I remember my father being invited by our church leadership to join the masons, but he declined (this would have been about 30 years ago when we lived North/West of Nashville Tennessee).
     
  6. Zenas

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    I'm not a fan of the Masons but I would take issue with your assertion that not many Baptists belong to it. I know quite a few Baptists who are Masons.
     
  7. Zenas

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    You make a good point here. When I go to Masonic funerals all the participants in the Masonic rite are old. I don't personally know a single Mason who is under 50.
     
  8. Revmitchell

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    If you have to go back 20 years then you do not have a leg to stand on. Much has changed in that time. You will not find many of them today.
     
  9. Revmitchell

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    Uh huh...................
     
  10. JonC

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    I started a project in college about Freemasonry. I had to change topics because it was deemed not to meet the definition of a “religion” (did one on the Catholic church instead). But the information/misinformation out there sparked my interest.

    So I joined, achieved the highest degree (3rd degree), completed the York Rite, Scottish Rite (32nd degree), and served over the lodge. I found that they are not the “boogyman.” For the most part they have business meetings, degrees (mini plays for initiation), eat bologna sandwiches and drink coffee. Since they can’t discuss religion or politics, the meetings are normally short and not necessarily my cup of tea. But there are a lot of good people there.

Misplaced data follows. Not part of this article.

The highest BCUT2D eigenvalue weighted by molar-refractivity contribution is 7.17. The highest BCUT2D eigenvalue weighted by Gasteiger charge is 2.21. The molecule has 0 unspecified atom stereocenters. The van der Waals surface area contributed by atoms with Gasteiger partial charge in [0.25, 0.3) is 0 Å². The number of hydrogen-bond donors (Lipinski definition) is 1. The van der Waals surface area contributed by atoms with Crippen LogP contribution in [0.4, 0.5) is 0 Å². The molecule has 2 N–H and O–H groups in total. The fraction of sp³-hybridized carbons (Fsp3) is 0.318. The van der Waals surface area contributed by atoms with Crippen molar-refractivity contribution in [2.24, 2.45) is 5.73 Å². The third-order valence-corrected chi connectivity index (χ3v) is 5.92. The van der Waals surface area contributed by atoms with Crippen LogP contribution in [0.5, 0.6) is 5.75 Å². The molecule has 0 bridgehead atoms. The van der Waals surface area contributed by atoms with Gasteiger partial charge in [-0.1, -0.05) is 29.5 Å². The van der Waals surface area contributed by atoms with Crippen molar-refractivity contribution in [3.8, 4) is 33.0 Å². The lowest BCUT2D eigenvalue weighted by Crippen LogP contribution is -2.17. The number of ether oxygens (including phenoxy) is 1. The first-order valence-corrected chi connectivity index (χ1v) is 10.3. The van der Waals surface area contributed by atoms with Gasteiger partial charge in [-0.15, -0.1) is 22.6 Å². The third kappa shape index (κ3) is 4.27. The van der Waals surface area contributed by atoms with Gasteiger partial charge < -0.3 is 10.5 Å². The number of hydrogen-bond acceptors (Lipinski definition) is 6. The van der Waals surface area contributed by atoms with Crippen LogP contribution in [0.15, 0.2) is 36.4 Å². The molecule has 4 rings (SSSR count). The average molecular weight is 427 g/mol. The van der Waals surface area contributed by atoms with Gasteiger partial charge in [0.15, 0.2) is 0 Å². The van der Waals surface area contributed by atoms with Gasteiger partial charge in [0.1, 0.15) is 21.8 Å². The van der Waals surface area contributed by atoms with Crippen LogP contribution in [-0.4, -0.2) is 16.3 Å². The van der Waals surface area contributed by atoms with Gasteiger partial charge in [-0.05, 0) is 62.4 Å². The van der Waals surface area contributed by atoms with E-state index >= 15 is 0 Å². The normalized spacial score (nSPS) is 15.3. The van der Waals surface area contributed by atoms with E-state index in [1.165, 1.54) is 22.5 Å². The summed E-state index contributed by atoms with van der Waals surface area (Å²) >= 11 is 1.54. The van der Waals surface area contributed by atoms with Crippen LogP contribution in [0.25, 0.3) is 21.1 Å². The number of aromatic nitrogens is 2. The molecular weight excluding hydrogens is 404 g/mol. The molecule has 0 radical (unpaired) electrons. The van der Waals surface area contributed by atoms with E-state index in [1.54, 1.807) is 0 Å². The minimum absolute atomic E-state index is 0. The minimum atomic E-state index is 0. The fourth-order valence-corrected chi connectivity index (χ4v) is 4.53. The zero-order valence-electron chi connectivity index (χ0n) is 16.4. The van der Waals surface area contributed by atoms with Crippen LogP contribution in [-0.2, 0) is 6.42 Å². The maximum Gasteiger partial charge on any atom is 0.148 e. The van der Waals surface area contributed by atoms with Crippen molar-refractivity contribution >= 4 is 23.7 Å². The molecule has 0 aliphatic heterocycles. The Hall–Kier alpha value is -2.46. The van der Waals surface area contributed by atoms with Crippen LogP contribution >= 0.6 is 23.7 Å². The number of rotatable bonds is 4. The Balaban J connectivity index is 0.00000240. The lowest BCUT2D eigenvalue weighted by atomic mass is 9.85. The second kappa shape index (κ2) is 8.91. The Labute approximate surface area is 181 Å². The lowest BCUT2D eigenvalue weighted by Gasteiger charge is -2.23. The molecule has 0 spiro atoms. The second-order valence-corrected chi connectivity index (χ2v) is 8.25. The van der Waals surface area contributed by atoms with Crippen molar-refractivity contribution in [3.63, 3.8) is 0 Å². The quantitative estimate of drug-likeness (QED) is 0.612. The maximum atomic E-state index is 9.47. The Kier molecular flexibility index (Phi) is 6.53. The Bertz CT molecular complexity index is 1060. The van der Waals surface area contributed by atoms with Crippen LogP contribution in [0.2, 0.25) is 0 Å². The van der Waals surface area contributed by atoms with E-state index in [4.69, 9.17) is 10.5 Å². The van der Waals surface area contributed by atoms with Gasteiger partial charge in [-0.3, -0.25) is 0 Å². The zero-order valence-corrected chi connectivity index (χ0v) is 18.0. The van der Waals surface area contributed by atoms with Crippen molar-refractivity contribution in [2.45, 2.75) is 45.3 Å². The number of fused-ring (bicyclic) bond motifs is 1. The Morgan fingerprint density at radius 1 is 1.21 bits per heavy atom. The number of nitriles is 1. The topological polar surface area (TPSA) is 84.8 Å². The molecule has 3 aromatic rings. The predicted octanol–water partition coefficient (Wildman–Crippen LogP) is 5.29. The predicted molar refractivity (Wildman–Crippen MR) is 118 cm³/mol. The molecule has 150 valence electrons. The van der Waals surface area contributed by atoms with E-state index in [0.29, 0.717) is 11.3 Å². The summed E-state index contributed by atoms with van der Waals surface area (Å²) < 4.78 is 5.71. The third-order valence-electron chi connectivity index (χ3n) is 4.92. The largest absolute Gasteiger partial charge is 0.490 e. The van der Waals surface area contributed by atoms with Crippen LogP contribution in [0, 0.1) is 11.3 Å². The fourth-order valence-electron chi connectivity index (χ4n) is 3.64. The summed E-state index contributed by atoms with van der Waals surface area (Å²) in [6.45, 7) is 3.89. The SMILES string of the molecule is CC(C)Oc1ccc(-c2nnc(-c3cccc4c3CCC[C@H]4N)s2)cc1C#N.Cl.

Star of David is the seal of Solomon (he was Jewish – go figure), who’s a character in the first three degrees. Eastern Star, of course, is supposed to be the star (pointing down) that guided the magi to Bethlehem with the five points pointing to different character lessons (Jephthah’s daughter – faithfulness, Ruth - fidelity, the elect lady of 2 John – piety and charity, blah..blah..blah…).

    Skull and crossbones – mortality of man (which is interesting to me because I had asked why skulls were used so much in the old cemeteries and churches when I was in Germany and that was the answer I received – those darn Germans)… and so it goes on and on.